Olympic chief defends Nick D'Arcy
SYDNEY -- Australian Olympic Committee president John Coates defended the selection of swimmer Nick D'Arcy for the London Olympics amid accusations of a secret deal to put him on the team.
D'Arcy, regarded as a strong medal contender in the 200-meter butterfly, missed the 2008 Beijing Olympics and 2009 Rome world championships after being convicted of assaulting former swimmer Simon Cowley in a Sydney bar in March 2008.
D'Arcy was ordered to pay $370,000 in damages and costs, but declared bankruptcy.
Cowley, whose face had to be surgically rebuilt after the assault, said in a report in several Australian newspapers on Saturday that Swimming Australia was involved in a secret deal to allow D'Arcy back into the team despite ethical concerns.
"There was no deal done with anyone about anything as far as I was concerned," Swimming Australia president David Urquhart said Saturday. "Any deals that were to be done have to come to the board of Swimming Australia, and that never happened."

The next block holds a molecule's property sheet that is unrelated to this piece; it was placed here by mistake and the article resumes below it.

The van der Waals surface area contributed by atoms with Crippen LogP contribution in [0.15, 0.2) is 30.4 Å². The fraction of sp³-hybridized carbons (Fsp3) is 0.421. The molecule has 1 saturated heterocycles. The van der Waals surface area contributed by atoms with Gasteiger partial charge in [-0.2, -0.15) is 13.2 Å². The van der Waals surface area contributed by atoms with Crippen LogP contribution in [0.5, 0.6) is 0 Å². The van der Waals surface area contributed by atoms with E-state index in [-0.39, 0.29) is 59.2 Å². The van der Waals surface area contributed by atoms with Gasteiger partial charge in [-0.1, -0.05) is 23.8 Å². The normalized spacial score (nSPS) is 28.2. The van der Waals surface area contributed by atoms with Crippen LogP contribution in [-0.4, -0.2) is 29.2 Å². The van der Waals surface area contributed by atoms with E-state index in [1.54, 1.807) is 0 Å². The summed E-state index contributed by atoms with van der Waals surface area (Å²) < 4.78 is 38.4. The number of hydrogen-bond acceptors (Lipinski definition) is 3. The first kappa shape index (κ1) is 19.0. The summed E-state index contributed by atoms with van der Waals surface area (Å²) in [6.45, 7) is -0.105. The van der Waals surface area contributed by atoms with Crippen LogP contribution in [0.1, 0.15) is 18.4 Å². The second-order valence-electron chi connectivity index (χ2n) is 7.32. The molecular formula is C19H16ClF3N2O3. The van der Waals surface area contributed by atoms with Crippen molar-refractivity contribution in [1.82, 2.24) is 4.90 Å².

Coates said the AOC selection committee had received legal advice that D'Arcy's bankruptcy did not constitute bringing him into disrepute under the terms of the team agreement.
"We are satisfied that he has learnt his lesson and he understands the standards required to be a member of our team," Coates said.
D'Arcy was selected for his Olympic debut following the Olympic trials at Adelaide in March. His time of 1 minute, 54.71 seconds in the 200 butterfly was just outside his own Australian record.
The time was better than the 1:55.43 that Michael Phelps, who won eight gold medals at Beijing, posted as the world's best of 2012 at that time.
Meanwhile, Coates said the AOC was still discussing whether or not to accept sponsorship from betting agencies, amid concern it would conflict with attempts to stamp out illegal gambling in sport.
"The hypocrisy of suddenly putting our hand out and doing an agreement is something that bothers a number of us," Coates said. "It's not going to break the AOC's bank to decline or wait."
Copyright 2012 by The Associated Press